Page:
“It’s not what you said; it’s how you said it.” We’ve all heard this phrase – whether from our parents, boss, partner, or our own mouth. Undoubtedly, there’s much more to what we are communicating than the words we use. Our body language, tone, reputation, and more, all affect how our message is interpreted. Here are five communication channels that come together to make a complete communicator – one whose intended message reaches their audience.
Message: what you say.
Your content is central to what you are communicating. What do you ultimately want your audience to know or do? Determine what you’re going to say – then go back through and cut anything that does not reinforce your key points. Unnecessary information will distract your audience. Carefully craft your message so that it is clear, concise, compelling, and customized. Make sure you are using the best possible words to communicate your key points.
Delivery: how you say it.
Now that you have your message, how will you get your point across? The way you deliver your content impacts what the audience sees, hears, and perceives. Focus on your tone, volume, facial expressions, gestures, and body language. Practicing your delivery and receiving feedback can be an excellent way to catch nonverbals you are unknowingly communicating.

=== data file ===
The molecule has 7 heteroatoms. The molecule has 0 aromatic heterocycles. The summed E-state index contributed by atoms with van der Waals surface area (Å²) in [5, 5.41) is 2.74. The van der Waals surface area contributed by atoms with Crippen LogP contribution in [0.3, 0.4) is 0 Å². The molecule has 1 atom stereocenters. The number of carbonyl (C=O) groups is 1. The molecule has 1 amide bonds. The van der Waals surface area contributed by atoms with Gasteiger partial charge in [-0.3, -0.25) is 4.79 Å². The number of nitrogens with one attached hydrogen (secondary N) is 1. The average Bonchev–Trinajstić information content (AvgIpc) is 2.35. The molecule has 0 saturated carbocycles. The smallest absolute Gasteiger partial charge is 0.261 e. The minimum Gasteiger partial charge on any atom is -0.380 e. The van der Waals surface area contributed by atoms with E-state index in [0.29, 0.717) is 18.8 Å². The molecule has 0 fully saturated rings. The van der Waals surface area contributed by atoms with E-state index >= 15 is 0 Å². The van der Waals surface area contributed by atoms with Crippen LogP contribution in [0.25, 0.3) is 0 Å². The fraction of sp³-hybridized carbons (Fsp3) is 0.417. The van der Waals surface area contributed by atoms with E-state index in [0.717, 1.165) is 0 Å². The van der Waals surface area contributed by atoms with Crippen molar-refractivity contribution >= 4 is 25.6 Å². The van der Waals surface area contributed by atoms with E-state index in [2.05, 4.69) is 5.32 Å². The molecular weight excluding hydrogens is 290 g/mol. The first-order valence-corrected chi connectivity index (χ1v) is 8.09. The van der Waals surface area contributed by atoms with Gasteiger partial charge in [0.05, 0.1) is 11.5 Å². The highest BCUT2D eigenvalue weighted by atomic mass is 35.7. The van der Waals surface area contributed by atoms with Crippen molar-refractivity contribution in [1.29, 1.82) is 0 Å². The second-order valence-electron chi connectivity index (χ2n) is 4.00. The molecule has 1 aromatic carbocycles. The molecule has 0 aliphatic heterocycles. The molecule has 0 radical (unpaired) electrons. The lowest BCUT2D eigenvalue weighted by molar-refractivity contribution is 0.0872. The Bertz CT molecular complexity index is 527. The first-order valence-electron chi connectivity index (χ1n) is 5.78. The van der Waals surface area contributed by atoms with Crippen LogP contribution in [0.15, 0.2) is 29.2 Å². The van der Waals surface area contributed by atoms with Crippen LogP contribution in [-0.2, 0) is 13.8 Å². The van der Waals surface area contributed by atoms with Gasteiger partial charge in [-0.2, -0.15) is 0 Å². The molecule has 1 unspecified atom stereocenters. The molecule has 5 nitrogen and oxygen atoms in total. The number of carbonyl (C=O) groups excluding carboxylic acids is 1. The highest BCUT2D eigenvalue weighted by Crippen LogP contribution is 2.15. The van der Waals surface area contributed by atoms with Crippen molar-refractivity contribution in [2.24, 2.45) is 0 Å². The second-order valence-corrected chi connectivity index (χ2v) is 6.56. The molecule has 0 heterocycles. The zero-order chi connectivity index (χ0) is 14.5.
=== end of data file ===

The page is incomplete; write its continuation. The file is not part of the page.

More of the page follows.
Interactivity: getting your audience involved.
Even if your delivery is perfect, your message will not be heard if your audience is not actively listening. Building elements of interaction into your presentation keeps people involved. Ask questions. Request feedback. Run a small poll. Small tactics like this will encourage your audience to think about what you’re saying – increasing both attention and retention.
Messenger: who says it.
You are a central component to how your message is received. Credibility is key. Who does your audience believe you to be? If Bill Gates and Jimmy Fallon both gave the same presentation on the latest trends in technology, their audience would interpret their message vastly different. Build into your presentation why your audience should listen to you, why you’ve been asked to speak – it can make all the difference.
Visuals: how you show it.
People are visual. Used correctly, visuals such as presentation slides can reinforce your message and help your audience remember what you said. The bottom line with visuals is that they need to complement your message, not be a substitute for it. In other words, don’t let your visuals speak for you. Instead, keep the visual “noise” to a minimum by ensuring that each slide reinforces your key points.
Crafting these five channels of communication into your next presentation will help you engage your audience as you move them towards action. Happy presenting!